1. This is a second appeal by the defendant against whom the lower appellate Court has granted a decree for Rs. 200 for defamation. The defamation in question was contained in an application which was made by the appellant to a civil Court, asking that certain papers should be sent to arbitrators in a suit in which the appellant was a party, but the respondent was not a party. The passage in question is as follows:
The plaintiff (viz., Beni Prasad the plaintiff in suit No. 1001 of 1925) has a regular gang. The plaintiff is a great forgerer, liar and a clever man, and Bala Prasad, Parbhu Dial and Manna Lal (the plaintiff in this suit) are included in that gang which is responsible for producing many forged pronotes charging others with liability and which has filed many false suits against others and has made illegal gain in this way.
2. In second appeal the only question raised is whether the occasion on which this statement was made was or was not an occasion of absolute privilege. Various rulings have been produced and for the respondent the earlier rulings of the Allahabad High Court such as Radha Prosad v. Bhajan Rai  7 All. 677 and Balu Parshad v. Mudamal  11 A.L.J. 193, lay down that before it can be decided whether a statement made by a witness or in a pleading amounts to defamation, it has to be considered whether that statement was relevant to the enquiry in which the evidence was given or statement was made. It has also been held all along by the Calcutta High Court in Dhiro Koch v. Gobinda Dev  65 I.C. 204., and other rulings that a defamatory statement made by the parties to a suit in pleadings is not absolutely privileged. There is no doubt that in England such statements are absolutely privileged. Halsbury's Laws of England, Vol. 18, p. 678, para. 1253. lays down that there is an absolute privilege for parties, witnesses, counsel, jury or Judge in regard to words spoken in office; and this privilege extends to statements in affidavits made by parties or witnesses as has been held in Seman v. Metherclift  2 C.P.D. 53; Astley v. Younge  20 Burr, 807 and Kennedy v. Hilliard  10 C.L.R. 195. High Courts in India have, however, differed in their opinion on whether the English rule of absolute privilege should be applied to judicial proceedings, or whether Section 498, I.P.C., which made a modification in the criminal law should be considered to have made an alteration by implication in the civil law in regard to libel. This question was fully considered by a Full Bench of the Allahabad High Court in the year 1918: Chunni Lal v. Narsingh Das  40 All. 341. On p. 371 (of 16 A.L.J.) of that ruling the Full Bench laid down that it would not accept the view that the introduction of the Penal Code had made an alteration in the civil law, on this point. At p. 371 (of 16 A.L.J.)it is stated:
In this instance we consider that what is sound public policy in England is equally sound policy in India and that the rule of English Law is in accordance with the principles of justice, equity and good conscience... we cannot agree with the decision of the Calcutta High Court in Angada Ram Shaha v. Nimai Chand Shafia  23 Cal. 867. It appears to be based upon the assumption that there was no law of defamation in India before the Penal Code. This is not the case for there are reported decisions on the subject in this province as far back as 1852. Moreover the learned Judges applied the test of the criminal law to the civil law whereas we hold that the two are independent of each other.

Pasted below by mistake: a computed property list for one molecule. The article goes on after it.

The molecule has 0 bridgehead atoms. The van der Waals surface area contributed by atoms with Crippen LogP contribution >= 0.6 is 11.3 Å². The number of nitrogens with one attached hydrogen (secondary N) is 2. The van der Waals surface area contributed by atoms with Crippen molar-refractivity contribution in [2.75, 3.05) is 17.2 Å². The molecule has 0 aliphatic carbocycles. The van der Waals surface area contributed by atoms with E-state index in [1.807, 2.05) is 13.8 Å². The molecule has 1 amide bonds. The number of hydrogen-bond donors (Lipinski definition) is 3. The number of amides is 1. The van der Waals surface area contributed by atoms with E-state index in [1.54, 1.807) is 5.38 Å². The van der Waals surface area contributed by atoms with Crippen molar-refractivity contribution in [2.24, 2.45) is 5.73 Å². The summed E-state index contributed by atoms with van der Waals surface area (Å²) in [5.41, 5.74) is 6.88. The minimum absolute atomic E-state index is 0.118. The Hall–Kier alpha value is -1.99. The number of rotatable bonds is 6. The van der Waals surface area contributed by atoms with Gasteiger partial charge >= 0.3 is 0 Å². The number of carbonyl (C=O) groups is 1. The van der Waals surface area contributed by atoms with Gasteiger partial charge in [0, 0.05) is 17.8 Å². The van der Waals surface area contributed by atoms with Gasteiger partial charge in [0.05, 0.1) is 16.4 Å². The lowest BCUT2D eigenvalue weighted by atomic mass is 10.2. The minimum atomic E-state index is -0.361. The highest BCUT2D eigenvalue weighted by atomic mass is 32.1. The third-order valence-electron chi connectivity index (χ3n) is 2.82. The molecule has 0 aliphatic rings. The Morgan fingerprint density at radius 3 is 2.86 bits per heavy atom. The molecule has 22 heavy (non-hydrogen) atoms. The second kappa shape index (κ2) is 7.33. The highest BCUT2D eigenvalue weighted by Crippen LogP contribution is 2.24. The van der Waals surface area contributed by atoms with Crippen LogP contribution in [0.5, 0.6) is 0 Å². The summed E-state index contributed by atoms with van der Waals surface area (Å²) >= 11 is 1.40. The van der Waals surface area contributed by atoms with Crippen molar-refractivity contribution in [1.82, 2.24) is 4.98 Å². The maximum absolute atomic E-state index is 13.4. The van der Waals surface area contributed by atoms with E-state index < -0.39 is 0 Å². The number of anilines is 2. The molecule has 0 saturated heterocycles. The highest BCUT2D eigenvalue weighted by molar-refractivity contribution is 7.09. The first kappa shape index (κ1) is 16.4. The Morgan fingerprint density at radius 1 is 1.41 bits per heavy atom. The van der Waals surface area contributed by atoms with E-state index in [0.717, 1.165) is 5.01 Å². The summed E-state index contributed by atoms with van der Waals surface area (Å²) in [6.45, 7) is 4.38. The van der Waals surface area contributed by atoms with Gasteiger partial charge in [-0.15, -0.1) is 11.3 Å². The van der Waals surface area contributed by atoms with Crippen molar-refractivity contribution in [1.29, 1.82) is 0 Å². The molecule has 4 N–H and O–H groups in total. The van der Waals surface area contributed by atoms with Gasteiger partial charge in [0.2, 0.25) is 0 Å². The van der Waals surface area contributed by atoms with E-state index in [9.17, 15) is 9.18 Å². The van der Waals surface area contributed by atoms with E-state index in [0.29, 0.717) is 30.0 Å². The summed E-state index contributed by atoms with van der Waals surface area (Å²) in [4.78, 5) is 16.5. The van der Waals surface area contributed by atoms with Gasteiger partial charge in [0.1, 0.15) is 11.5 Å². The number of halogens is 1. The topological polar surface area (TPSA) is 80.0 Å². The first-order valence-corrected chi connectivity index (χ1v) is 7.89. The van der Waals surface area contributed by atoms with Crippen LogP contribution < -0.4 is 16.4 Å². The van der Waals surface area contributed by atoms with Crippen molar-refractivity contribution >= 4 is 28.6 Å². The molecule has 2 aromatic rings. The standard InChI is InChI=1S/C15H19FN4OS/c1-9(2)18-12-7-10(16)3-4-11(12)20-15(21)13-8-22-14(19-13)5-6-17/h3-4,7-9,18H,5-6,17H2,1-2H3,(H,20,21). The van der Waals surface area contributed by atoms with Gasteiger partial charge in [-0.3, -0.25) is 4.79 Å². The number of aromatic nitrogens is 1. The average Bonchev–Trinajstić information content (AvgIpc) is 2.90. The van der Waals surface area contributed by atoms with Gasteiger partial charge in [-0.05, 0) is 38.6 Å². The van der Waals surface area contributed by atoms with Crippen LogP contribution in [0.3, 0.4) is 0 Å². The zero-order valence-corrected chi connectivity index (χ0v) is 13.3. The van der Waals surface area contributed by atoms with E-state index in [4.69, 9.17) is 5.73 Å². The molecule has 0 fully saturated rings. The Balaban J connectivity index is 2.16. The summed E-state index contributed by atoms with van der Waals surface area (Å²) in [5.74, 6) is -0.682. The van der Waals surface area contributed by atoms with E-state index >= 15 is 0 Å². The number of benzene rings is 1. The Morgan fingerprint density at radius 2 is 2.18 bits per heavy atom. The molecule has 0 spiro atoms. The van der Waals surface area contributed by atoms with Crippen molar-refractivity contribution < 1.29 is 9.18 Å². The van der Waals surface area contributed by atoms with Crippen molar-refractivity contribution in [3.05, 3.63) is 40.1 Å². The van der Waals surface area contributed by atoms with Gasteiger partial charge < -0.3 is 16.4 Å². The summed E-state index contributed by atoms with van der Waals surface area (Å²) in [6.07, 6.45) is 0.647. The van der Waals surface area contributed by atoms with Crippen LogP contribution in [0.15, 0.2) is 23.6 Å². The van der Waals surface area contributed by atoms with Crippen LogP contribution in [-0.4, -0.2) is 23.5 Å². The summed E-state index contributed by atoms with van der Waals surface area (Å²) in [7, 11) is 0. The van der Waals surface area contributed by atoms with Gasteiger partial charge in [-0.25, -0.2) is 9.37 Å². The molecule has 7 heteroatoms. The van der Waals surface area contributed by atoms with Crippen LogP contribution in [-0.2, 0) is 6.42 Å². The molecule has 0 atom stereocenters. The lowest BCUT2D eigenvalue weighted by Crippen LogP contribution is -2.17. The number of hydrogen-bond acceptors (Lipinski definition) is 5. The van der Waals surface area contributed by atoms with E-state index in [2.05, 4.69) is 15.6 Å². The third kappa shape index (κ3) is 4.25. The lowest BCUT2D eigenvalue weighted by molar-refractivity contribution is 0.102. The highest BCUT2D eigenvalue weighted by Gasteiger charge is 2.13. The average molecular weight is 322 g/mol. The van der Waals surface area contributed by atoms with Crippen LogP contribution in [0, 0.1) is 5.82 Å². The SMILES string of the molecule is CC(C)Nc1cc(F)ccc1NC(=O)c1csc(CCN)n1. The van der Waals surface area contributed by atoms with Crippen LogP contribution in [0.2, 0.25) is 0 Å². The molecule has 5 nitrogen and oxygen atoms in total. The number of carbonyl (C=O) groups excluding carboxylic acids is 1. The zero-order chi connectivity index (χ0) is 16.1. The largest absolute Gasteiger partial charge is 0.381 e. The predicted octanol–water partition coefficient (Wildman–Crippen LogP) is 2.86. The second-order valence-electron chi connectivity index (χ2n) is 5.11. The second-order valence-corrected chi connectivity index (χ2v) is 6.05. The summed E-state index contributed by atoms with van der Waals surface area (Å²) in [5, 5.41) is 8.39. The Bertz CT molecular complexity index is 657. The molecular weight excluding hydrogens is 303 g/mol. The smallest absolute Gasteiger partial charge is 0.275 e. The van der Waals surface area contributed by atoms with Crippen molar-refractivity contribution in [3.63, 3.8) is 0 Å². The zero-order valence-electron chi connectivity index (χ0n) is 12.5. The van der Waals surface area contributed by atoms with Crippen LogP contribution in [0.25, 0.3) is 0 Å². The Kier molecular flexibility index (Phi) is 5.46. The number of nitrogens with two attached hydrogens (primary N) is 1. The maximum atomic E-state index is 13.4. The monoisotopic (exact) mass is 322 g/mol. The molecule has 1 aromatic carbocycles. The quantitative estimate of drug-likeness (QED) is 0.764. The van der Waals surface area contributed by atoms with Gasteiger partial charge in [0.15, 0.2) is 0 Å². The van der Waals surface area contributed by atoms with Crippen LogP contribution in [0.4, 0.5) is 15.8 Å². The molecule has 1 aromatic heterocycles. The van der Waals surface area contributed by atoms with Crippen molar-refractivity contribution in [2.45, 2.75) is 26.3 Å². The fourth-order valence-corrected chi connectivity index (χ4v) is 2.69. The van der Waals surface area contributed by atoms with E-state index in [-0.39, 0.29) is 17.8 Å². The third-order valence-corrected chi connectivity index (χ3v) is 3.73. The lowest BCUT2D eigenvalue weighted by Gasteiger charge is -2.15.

3. And finally it was held:
We, therefore, hold that defamatory words used on such an occasion as is alleged by the plaintiff in this suit are not action-able on the ground of absolute privilege and that the present suit fails.
4. It is true that in the case before the Full Bench the defamatory matter was made in a petition presented to a criminal Court whereas in the present case the petition was presented to a civil Court. But I consider that although the language in the Full Bench ruling is somewhat guarded, the intention would be to apply the principles of English law in a case like the present which is also a case of an application in a judicial proceeding. There are no rulings of this Court to the contrary subsequent to this Full Bench rulings of 1918. For the respondent reference was made to Bindeshwari Prasad v. Hanuman Prasad A.I.R. 1924 All. 445., but that was not a statement in a judicial proceeding; on the contrary it was an oral statement made to a Sub-Divisional Officer on tour. Reference was also made to Majju v. Lachman Prasad A.I.R. 1924 All. 535 which was merely a police report, I consider, therefore, that I am bound to follow the principle of the Full Bench in Chunni Lal v. Narsingh Das  40 All. 341 and hold that the present action was one of absolute privilege. One further argument was made on behalf of the respondent to the effect that the Court was not endowed with jurisdiction at the time to decide the suit. That suit had been referred to arbitration. No doubt Aftab Begam v. Abdul Majid Khan A.I.R. 1924 All. 800. lays down that arbitration ousts the jurisdiction of a Court except for the purpose of controlling the arbitrators, but the present application was one to send papers to the arbitrators, and, therefore, it was an application with which the Court could deal. I consider that as the case is one of absolute privilege, the lower appellate Court was wrong in granting a decree for damages for defamation to the plaintiff. Accordingly I allow this second appeal and dismiss the suit of the plaintiff for damages. In view of the fact that the statements have been found to be defamatory and that the defendant failed to prove his plea of jurisdiction, I consider that it will be equitable to order that each side should pay their own costs throughout.